The life-threatening event stayed fresh in D’Wan’s mind, and he viewed his comeback to football as an opportunity to make the most of his life.
“The honest truth, waking up in a hospital bed, and seeing my parents, and seeing how my head looked and everything, man, it was humbling,” said Mathis, whose skull surgery involved a metal plate secured by screws.
“I was like, wow you are so blessed, be thankful that you are still here.”
A special helmet awaited Mathis at practice, even though though he was by no means cleared for contact.
There was, however, no spot on the bus for road games, and that was challenging. It was as though a superpower had been stripped from Mathis, a major part of his life-long identity had been as a sports star.
Mathis contemplated leaving the team before the Missouri game last November, before on second thought, he trusted his father’s judgement to stay with the team and trust the process.
“I want the public to know this, please write this: Georgia could have given up on my son,” Terence Mathis said of D’Wan’s decision to stay with the team.
“But instead, Kirby and his staff have treated D’Wan as though he was their own son. They’ve used every possible resource to stay behind him and keep him engaged with the team after saving his life.”
For all of the hype about Wake Forest transfer Jamie Newman’s arrival at Georgia last January, the word coming out of Butts-Mehre Heritage Hall was that Mathis was more impressive throwing the football.
“The ball just comes out of his hand a different way,” one source said about Mathis’ big arm.
The Bulldogs weren’t in pads and were limited to skeleton drills and voluntary workouts, but Mathis’ physical health and skills were improving.
When other players returned to their hometowns after the COVID-19 pandemic triggered a shutdown in March, Mathis stayed and lived in Athens over the summer.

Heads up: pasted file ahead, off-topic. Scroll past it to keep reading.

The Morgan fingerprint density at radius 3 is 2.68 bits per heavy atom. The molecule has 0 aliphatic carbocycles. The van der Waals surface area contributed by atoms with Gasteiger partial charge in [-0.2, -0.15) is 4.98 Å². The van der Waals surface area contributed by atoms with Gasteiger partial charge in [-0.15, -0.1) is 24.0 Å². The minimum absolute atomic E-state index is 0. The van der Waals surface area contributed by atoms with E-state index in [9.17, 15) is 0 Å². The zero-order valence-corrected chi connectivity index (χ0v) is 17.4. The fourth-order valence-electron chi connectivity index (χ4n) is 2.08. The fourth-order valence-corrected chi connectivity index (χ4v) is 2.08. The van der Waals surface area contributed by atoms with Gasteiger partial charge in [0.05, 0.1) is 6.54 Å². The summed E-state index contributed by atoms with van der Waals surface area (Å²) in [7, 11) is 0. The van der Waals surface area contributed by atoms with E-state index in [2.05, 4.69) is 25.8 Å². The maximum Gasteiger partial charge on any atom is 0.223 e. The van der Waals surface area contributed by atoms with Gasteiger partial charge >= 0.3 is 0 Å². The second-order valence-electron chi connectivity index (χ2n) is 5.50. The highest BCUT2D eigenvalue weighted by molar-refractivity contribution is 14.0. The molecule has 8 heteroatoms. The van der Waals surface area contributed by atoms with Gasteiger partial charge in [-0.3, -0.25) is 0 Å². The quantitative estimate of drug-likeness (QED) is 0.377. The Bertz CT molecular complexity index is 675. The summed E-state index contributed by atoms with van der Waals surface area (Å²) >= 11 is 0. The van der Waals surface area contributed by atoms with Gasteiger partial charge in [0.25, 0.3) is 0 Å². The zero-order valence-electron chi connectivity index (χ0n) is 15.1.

Mathis was granted a special exemption from the NCAA to remain on campus where he could continue to be monitored closely by Courson and the UGA training and medical staff.
“I know during the COVID time, he was one of the guys who worked extremely hard,” Smart said. “He would go out and just throw on his own and send us videos of him throwing on his own. So, he’s a really hard worker.”
Mathis had been cleared to practice at the end of the 2019 season and into the Sugar Bowl prep, but he wasn’t cleared to return to tackle football until last May.
A series of MRI tests and medical experts from around the country studied his case and charts closely.
“We had to go to like six NFL doctors to look at the scans and see the healing in his skull to be able to clear him,” Smart said.
There are more tests ahead for Mathis, from handling a brand-new playbook, to learning to deal with his sudden fame and the great expectations that come with all of it.
The Georgia quarterback situation figures to remain competitive each week, to the extent of some controversy in the fan base
But when Mathis goes under center for the first time in his collegiate career and takes a snap at quarterback, everyone will agree they are witnessing a truly miraculous moment.